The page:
Column: Camp Hope in Martinez

I feel blessed to have two daughters who have lived in Martinez for at least 30 years. They live among intelligent, caring, and empathetic neighbors, people who are achievers and hard workers, and for the most part, people who care not only about their community, but the healthy welfare of others in our society. On the negative side, I have traveled and conducted business all over the state in the past 50 years, including poor neighborhoods, such as the Los Angeles Barrios, East Palo Alto, San Jose, Berkeley and Oakland, where I have witnessed again and again the pain and poverty that has foreshadowed homelessness by those disenfranchised by inequities of economy and education and drugs. Maybe that is why I feel a story about people who have lived in this type of community and for reasons not entirely their own fault are now living today in tents, in doorways, under bridges and overpasses is important and needs constructive change. Some communities are impassioned to find appropriate guidance and solutions, and now there is one right here in the east county.

A month ago, while in Martinez, working on an article for a newspaper, I met and conversed with several homeless individuals in that community seeking safer places to sleep in some comfort with toilets and showers. Hoping to find jobs and turn their lives around, they needed to clean their clothes, cut their hair, find help preparing resumes and cell phones to keep up job searches and appointments, a place where they could work and contribute to the community, for the goodwill of all.

I called Martinez Mayor Rob Schroder, seeking answers to my questions and he in turn introduced me to former City Councilmember Noralea Gipner, CEO of the Homeless Action Coalition, a program that she established a year ago for the homeless residents of Martinez, a place of safety and promise, now known to that city as Camp Hope! Two weeks ago, I attended their weekly camp management meeting to discuss currents needs of every individual, where they receive mandatory work assignments, discuss camp safety monitoring and re-affirm their affinity with the Martinez police (who do background checks) and fire department crews, a very positive experience.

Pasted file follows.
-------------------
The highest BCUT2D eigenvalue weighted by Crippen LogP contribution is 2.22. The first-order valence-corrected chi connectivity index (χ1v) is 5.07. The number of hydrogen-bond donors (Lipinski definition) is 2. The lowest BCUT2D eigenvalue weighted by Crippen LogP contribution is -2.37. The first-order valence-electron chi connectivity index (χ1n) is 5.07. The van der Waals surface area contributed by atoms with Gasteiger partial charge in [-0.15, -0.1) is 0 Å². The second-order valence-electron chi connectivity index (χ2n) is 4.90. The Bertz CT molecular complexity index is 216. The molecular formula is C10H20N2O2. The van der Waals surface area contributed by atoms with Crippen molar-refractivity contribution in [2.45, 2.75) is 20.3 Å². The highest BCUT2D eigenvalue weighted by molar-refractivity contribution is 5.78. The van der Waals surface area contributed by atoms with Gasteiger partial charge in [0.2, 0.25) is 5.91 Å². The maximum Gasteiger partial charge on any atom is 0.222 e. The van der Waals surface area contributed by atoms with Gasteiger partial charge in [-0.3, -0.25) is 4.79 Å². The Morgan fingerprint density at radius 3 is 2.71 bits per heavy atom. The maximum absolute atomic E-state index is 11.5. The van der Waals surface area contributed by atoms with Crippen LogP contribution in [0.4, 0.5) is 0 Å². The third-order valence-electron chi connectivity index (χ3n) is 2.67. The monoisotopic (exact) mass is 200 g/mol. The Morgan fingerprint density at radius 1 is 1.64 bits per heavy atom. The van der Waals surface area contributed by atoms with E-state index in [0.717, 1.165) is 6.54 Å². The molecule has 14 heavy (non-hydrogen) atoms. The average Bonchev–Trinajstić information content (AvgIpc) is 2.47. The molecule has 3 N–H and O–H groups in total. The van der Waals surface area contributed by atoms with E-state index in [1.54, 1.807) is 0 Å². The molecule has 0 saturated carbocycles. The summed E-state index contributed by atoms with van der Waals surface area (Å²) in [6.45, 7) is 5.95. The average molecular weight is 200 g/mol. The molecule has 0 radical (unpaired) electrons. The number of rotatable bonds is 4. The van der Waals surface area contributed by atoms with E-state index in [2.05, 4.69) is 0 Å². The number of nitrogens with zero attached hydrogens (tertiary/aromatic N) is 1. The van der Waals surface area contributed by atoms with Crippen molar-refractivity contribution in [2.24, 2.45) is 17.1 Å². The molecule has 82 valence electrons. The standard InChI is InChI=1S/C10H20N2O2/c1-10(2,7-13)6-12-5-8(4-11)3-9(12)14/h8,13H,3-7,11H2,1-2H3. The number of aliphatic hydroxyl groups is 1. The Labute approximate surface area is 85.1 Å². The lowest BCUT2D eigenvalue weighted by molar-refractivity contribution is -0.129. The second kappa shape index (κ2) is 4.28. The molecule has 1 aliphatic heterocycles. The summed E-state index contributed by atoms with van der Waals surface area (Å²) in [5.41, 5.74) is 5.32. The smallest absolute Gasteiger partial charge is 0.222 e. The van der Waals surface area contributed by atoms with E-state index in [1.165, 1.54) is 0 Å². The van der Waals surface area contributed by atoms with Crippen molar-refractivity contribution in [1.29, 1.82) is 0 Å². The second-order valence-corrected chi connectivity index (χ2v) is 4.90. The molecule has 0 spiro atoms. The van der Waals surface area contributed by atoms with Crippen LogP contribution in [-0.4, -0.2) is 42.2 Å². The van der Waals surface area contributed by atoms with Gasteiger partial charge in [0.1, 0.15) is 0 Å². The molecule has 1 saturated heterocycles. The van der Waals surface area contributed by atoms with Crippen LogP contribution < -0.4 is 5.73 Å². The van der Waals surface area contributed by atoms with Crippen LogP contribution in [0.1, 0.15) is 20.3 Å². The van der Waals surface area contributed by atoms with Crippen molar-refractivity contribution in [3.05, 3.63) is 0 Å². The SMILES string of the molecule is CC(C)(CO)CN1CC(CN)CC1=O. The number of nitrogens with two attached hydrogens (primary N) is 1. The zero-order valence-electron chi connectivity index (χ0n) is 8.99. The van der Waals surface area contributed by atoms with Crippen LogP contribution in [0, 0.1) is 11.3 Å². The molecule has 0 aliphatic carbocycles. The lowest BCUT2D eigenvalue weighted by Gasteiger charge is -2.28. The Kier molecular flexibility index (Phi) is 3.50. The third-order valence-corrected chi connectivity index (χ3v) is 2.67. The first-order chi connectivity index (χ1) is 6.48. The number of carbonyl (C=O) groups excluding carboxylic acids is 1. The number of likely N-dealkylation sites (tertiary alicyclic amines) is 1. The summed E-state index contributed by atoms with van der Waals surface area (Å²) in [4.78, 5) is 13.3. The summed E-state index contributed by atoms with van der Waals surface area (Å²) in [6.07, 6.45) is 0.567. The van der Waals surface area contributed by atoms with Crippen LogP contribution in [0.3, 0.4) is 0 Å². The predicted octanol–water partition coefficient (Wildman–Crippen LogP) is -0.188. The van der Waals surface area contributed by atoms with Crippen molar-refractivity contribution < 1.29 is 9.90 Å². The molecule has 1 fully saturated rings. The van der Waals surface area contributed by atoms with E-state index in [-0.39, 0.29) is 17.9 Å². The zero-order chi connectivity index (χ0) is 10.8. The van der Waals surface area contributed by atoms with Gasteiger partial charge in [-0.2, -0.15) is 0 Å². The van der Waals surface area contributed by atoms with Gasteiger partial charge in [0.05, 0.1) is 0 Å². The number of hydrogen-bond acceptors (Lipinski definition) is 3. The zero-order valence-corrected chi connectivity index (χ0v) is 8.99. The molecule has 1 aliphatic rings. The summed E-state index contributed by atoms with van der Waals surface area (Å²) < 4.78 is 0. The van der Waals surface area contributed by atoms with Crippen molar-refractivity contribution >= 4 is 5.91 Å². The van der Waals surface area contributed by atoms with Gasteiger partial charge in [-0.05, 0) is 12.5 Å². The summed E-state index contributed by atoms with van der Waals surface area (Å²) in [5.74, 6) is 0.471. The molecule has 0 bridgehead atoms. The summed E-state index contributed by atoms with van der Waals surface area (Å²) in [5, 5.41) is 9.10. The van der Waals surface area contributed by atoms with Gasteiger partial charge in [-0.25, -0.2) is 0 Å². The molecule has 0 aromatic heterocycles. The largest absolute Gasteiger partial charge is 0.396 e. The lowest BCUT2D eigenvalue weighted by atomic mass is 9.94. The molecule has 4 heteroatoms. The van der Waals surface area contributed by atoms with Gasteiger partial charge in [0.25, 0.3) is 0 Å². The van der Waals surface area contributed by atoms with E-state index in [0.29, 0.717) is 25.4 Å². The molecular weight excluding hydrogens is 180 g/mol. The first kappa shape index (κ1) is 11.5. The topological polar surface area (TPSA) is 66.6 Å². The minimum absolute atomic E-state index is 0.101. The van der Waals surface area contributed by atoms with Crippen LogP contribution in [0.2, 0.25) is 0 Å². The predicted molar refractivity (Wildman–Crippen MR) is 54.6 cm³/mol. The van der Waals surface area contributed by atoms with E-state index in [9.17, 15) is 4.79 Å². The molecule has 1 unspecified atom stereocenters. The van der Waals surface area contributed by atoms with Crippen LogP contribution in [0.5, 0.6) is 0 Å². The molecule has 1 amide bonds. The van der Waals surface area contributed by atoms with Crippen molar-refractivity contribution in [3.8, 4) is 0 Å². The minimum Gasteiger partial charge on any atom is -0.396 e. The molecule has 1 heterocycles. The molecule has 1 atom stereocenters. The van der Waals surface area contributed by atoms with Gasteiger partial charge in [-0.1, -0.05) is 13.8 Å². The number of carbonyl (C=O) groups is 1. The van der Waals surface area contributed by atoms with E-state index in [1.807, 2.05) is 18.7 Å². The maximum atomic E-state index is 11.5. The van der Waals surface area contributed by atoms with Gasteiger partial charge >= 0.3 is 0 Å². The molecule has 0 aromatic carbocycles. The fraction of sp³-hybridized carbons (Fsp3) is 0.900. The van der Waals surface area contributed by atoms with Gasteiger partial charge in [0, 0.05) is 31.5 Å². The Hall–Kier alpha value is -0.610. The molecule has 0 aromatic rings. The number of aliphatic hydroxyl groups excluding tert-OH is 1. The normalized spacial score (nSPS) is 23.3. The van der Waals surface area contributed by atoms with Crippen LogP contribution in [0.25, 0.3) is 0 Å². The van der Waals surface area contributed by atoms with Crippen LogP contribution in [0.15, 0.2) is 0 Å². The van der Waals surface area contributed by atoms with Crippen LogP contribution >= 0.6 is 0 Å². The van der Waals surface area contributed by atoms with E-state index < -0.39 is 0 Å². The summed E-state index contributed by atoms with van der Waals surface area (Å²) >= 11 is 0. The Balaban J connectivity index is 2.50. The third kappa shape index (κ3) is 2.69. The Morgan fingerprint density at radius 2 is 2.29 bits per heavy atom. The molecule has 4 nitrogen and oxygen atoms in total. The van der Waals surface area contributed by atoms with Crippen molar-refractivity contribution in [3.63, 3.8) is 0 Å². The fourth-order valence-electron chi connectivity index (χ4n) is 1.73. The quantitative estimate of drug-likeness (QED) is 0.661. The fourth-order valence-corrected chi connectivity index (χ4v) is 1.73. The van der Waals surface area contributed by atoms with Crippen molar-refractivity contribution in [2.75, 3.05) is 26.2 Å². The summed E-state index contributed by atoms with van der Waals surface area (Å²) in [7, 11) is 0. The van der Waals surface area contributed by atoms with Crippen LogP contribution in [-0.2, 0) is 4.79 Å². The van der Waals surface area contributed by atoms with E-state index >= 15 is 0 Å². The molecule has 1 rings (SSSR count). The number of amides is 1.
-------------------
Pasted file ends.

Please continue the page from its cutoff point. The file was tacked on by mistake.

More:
I was so impressed with the affirmative action they engaged in, that when they discussed the need to raise additional funds for personal and camp needs, Noralea queried as to what kind of little cottage industry they might all engage in to serve that purpose, I reflected on the great job Alamo resident Aiden Cox was doing in creating emojis to lift spirits in Alamo and  Danville.

I called Aiden when I returned home and told him about this incredible self-help community and the many accomplishments they had engineered over the past year. I told him how I would love to see these caring and determined people (in need of inspiration and work) accomplish even more with his guidance, creating their own money-raising pocket industry in their little village.

Just as I suspected, this innovative young man immediately responded “How can I help” and “Heck, I will even find the time to go to Martinez and assist with their new startup Happy Face inspiration signs business”. Then this past Tuesday’s Camp Hope management meeting, in my allotted time slot, showed them a sample Happy Face sign and I asked them what they thought about this kind of money-raising project, and the group immediately applauded saying, “how soon can we get started.”

What has Camp Hope accomplished in the past year, starting with a leadership team of good will mothers and ambassadors who had never ever had any prior experience or training in creating a non-profit home-front support organization? Well, to start with, they have gotten more than 25 folks off the street in one year’s time, into hotels, shared housing, sober living environments, rehab programs, and provided transportation back home. They have helped more than 50 campers in the past year to access services of different sorts, including food stamps, general assistance, Social Security, personal ID’s, Medi-Cal, and healthcare for the first time. They provide transportation for their residents to their doctor’s and surgeon’s appointments. Through out Covid, Contra Costa Health has come to their camp once a month to test everyone for Covid. And they were the first homeless camp to be served the Johnson and Johnson vaccination. The volunteer staff were able to address at least 4 medical emergencies in their camp, including a heart attack, a stroke, sepsis, and an aneurysm, getting their people immediate life-saving care. Another resident received much needed eye surgery that restored his eyesight. He had been blind for two years. Now the camp is working to secure dental care for its residents.